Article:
Spiritual Lies and Superficial Reconciliation

Part of 5 of in
By Daniel D. Lee
Illustrations by Hephy’s Den
Mar 25, 2020 | 5 min read
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I grew up with youth pastors preaching about how we should not say “jeez!” or “gosh!” because we were really saying “Jesus Christ!” and “God!” and thereby implicitly taking the Lord’s name in vain. As much as I wanted to honor God, that just seemed frivolous. There are so many things wrong with the world, so many terrible sins that we can commit against God and against each other, that uttering a minced exclamation seemed like a trivial concern. Even if we didn’t go to such scrupulous ends, the point of this commandment — of not taking the Lord’s name in vain — bothered me for its seeming pettiness. It almost seemed to paint the image of an insecure, petty-minded God.

However, the third commandment regarding the Lord’s name is not just about cussing. Dietrich Bonhoeffer has a commentary on Jesus’ teaching in the Sermon on the Mount on not taking oaths, and it notes that the text points out the connection between invoking God as a witness and telling lies. In a sense, you invoke God because your truthfulness is questionable without an oath. Just leave God out of it, Jesus says, and learn to speak truthfully. More specifically, Jesus says that this kind of lying is from the evil one, which is quite sobering to hear (Matthew 5:37).

Clinical psychologist and Buddhist teacher John Welwood coined the term “spiritual bypassing” to describe the tendency to avoid relational, emotional, and psychological issues by the (ab)use of spirituality and religion. Unfortunately, Christians are not immune to such phenomena, and one of our tools of this spiritual bypassing is Christian jargon. Spiritual language is very susceptible to abuse and reality distortion.

Spiritual Lies and Superficial Reconciliation

The abuse of Christian language can occur in communal and societal contexts. The privileged and powerful can use spiritual language about patience, forgiveness, love, and the afterlife to continue and even further their rule over the oppressed. Of course, this was Karl Marx’s point about religion being an opiate of the masses. Whether it is Black theologian James Cone critiquing the usage of love, forgiveness, and reconciliation by white Christians complicit in white supremacy, or South American theologian Gustavo Gutiérrez calling out the Roman Catholic Church for cozying up to oppressive military regimes by insinuating that their governance was instituted by God, misuse of spiritual language covers all manners of evil.

In our society, we can observe how the issues of racism and sexism are narrowly talked about in Christianese: as all of us are sinners in need of forgiveness and reconciliation. This is with little regard to justice and deep structural changes, placing more burden on the oppressed and abused. However, this kind of spiritual talk common in our churches short circuits God’s true intent with superficial and complicit “reconciliation”. I often hear from many Christians who are troubled about the anger of those concerned with social justice. From their perspective, the anger disqualifies this concern as a legitimate Christian practice, because being a Christian is about being kind and loving. In a sense, only what is “nice” can be faithful Christian practice from this perspective.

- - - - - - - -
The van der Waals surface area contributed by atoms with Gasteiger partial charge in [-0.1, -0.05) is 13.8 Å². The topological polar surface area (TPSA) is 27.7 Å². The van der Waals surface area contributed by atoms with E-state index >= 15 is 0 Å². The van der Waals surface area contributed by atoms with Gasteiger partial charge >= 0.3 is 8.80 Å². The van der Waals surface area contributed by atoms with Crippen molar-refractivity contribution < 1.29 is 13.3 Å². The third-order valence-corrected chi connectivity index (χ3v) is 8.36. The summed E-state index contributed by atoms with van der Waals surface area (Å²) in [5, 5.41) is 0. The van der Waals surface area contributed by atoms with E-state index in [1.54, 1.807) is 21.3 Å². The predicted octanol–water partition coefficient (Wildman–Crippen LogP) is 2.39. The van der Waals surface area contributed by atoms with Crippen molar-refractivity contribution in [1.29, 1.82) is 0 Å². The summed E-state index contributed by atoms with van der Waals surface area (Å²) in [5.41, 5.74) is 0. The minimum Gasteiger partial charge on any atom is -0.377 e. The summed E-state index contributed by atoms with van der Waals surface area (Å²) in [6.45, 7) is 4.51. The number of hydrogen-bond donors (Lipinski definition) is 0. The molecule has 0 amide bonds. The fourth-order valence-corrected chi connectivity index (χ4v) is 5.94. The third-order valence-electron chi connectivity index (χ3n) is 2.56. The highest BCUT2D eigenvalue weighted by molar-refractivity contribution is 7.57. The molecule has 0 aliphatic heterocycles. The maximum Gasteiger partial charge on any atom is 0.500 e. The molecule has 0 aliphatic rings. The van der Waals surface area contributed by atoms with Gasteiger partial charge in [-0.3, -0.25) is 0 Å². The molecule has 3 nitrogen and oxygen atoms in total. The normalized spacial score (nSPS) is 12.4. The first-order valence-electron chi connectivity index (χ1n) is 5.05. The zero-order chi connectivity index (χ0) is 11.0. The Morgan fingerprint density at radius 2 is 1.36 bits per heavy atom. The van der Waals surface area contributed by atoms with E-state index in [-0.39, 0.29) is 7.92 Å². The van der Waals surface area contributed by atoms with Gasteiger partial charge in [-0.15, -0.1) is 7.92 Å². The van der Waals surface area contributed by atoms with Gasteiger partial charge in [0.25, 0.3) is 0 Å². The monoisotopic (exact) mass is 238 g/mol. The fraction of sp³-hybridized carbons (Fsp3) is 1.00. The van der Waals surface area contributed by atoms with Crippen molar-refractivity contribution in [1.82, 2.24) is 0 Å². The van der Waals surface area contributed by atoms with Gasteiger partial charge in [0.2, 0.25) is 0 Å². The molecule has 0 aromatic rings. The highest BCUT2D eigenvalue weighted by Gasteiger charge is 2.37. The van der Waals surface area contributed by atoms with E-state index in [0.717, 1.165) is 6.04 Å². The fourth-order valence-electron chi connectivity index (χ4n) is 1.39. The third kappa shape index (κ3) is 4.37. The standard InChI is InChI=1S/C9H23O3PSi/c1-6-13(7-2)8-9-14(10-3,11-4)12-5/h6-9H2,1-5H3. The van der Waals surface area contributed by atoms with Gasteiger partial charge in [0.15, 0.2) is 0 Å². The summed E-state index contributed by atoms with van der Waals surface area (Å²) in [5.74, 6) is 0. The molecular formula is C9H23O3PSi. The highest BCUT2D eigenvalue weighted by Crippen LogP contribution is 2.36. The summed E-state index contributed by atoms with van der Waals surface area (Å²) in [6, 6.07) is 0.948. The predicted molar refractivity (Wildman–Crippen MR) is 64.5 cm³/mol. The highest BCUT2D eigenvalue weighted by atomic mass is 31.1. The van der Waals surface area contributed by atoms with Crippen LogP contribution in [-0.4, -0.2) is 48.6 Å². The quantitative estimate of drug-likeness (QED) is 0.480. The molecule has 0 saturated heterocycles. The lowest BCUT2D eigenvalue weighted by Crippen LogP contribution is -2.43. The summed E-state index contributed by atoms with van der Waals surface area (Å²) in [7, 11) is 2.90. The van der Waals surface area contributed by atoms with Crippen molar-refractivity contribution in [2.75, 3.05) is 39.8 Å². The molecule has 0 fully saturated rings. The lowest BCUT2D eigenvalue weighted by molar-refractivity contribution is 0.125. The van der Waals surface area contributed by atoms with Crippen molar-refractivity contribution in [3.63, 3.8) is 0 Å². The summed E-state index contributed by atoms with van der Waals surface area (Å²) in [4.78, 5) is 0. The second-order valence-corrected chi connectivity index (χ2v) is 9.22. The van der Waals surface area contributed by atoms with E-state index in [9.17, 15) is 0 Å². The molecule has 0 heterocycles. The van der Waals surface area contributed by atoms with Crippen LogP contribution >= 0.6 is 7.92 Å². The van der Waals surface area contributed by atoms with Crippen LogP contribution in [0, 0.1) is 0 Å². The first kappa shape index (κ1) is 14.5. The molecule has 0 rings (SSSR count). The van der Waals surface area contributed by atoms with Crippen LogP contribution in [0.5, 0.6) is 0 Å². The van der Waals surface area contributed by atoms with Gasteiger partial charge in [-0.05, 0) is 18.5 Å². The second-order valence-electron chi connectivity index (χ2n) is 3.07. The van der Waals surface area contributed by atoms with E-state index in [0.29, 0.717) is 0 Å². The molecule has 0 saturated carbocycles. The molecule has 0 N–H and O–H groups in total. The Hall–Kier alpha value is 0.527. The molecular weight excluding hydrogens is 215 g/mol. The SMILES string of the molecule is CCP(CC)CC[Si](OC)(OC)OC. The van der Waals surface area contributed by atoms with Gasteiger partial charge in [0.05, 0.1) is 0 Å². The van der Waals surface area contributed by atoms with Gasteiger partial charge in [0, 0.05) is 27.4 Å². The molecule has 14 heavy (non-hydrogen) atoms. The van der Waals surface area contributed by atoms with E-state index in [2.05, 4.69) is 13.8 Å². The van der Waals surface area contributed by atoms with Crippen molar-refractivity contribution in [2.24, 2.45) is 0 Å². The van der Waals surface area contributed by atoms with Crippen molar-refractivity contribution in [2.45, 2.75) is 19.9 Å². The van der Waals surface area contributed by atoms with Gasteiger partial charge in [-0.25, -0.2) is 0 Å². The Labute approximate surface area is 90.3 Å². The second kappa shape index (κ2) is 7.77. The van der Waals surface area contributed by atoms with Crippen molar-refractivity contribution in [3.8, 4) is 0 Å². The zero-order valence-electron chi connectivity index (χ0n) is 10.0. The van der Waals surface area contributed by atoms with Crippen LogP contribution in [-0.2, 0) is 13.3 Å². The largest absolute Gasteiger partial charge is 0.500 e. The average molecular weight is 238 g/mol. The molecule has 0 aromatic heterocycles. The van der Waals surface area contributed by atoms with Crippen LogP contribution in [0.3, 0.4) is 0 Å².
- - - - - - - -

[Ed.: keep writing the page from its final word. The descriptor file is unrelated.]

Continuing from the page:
In my own life, as someone well-socialized in Korean American evangelical church culture from an early age, I have seen, heard, and learned how to fluently speak just about anything using “Christianese”, the spiritualized jargon commonly heard in many church and Christian circles. Instead of allowing God’s presence to sanctify our whole lives, this kind of jargon reduces our lives to fit into our understanding of spiritual maturity. Dynamic encounter with the living God boils down to simplistic principles and platitudes. It’s the qualitative difference between a profound and gratuitous revelation of God’s goodness that might come after a long agonizing struggle with haunting doubt, and the flippant mindless chanting of “God is good all the time; all the time God is good.” When you have not gone through that long maturing journey of faith, such a peppy chant can only breed escapist denial and cover up. God indeed is good all the time, but that truth is too precious to throw around like a cheap toy.

In relationships, Christianese cultivates untruthfulness and a denial of difficult truths about our lives and our true selves, which cannot be wrapped up prettily by spirituality. Spiritual language offers the possibility of putting a good spin on our depression, failure, hatred, anger — all the ugliness that resides with the lives of real people, real Christians — as work of the enemy, God’s great calling, hidden blessing, God knows best, etc. Of course, the enemy or God might actually be working, but our words only have credibility if our real ugliness is a possibility that we might own as well. Avoiding the painful reality, the spiritualized gloss provides a way out of confronting ourselves.